The agricultural sector plays a central role in Uganda’s economy, generating some 24 per cent of the Gross Domestic Product (GDP) and accounting for more than half of the country’s export earnings (54%; World Bank, 2019). Almost 70 per cent of the working population is engaged in agriculture which also provides the first job for three-quarters of those aged between 15 and 24 years. 78% of the Ugandan population lives in “rural” areas where farming is the predominant economic activity (UBoS, 2016). At the same time, agro-processing is the backbone of the manufacturing sector accounting for approximately 60 per cent of its total output.
In the five-years to 2017, manufacturing growth was buoyant, growing at an average annual rate of almost 6 per cent (UBoS, 2019). Much of this can be attributed to the rapid growth in the value of the output of the food processing sub-sector (with an average annual growth rate of 8%), with particularly strong growth being registered in meat, fish, dairy processing. Edible oils and bakery production also recorded rapid rates of growth. This is hardly surprising given the dietary transition that is underway in the country. Over the same period, the average growth rates for the production of drinks (9%), cotton ginning (35%) and textiles (15%) were well above the agro-processing average.
Clearly, both food as well as cash crops form the basis of Uganda’s productive agro-industrial sector and have the potential to be exploited even further. Arguably, the most promising prospects in terms of both inclusive and equitable economic growth and an expansion in job opportunities, lie in the development of small- and medium-scale agro-industrial firms which can supply the growing markets within Uganda and the region. Regional and global demands are enormous and the country is well integrated into regional trade.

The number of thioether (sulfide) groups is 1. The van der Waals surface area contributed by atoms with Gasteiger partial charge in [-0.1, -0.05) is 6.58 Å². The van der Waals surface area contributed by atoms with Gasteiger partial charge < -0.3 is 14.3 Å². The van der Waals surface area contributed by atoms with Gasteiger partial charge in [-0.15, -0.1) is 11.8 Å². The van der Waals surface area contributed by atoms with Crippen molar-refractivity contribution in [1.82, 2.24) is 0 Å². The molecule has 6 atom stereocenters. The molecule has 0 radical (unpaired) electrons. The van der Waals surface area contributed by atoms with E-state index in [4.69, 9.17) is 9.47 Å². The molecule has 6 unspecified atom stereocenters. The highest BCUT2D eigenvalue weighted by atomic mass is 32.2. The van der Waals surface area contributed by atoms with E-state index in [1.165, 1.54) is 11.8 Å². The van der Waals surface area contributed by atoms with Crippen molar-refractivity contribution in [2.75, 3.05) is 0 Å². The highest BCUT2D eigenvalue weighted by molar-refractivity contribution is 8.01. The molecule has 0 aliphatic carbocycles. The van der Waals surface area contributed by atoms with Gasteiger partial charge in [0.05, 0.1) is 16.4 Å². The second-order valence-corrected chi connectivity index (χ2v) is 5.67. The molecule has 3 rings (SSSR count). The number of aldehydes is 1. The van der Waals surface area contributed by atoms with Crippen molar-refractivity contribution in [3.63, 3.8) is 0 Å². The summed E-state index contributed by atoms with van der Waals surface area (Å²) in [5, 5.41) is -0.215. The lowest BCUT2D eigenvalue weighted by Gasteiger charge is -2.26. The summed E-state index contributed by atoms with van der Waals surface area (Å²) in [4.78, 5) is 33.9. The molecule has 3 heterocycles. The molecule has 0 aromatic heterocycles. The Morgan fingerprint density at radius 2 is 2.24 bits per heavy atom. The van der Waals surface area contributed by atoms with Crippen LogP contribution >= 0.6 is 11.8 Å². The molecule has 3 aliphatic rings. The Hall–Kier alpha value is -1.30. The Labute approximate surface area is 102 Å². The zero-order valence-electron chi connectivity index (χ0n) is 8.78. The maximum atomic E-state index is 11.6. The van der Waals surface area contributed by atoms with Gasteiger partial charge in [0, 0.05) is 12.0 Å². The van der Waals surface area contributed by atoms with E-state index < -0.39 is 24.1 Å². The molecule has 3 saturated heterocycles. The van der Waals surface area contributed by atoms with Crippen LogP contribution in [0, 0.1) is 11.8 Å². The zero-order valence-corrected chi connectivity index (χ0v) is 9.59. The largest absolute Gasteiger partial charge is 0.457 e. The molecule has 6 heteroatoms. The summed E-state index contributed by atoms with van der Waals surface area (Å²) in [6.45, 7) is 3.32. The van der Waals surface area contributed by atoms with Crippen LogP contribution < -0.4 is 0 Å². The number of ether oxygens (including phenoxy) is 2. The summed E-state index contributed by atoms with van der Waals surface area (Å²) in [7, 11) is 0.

Trade integration in the region has increased market access for Ugandan products in DRC, Kenya, Tanzania, South Sudan etc and calls for all people to harness demand for processed agricultural goods to help the employment transition in the sector, away from subsistence farming to more commercialised and productive activities.
The Central Region is endowed with great tourism opportunities and the campaign is set to do more and intensify the various programs by government that are geared towards making tourism more inclusive and local participation.
Being in Uganda is a privilege, surrounded by phenomenal volcanic landscapes, wildlife that many of people grow up dreaming of seeing with our own eyes, and some of the continent’s most friendly, welcoming people making you feel like a VIP wherever you go it’s hard not to feel overwhelmed by it all. The campaign is set to use tourism as a tool to combat poverty and create jobs for local communities is an important aspect of sustainability.
As the country navigates through the impact of the corona pandemic, the campaign is focused on enhanced engagement of tourism stake holders – host communities, tourists, tourism industry, private sector, media, pressure groups and voluntary sector/ NGOs/development partners to as well protect and preserve wildlife so as to achieve sustainable tourism.
Uganda has achieved an increase Gross Domestic product (GDP) from tourism sector, indicating improvement in people’s welfare in that particular area, therefore Uganda has greatly achieved sustainable tourism. But of recent has melteddown, there is need to reengage and energize the sector through aggressive local tourism incentives that will bring local tourists aboard.
Hon. Kiwanda Suubi, has championed campaigns like Tulambule Wild a local tourism drive that called upon all Ugandans to visit and know more about the national parks, this domestic tourism drive showcased the unique features.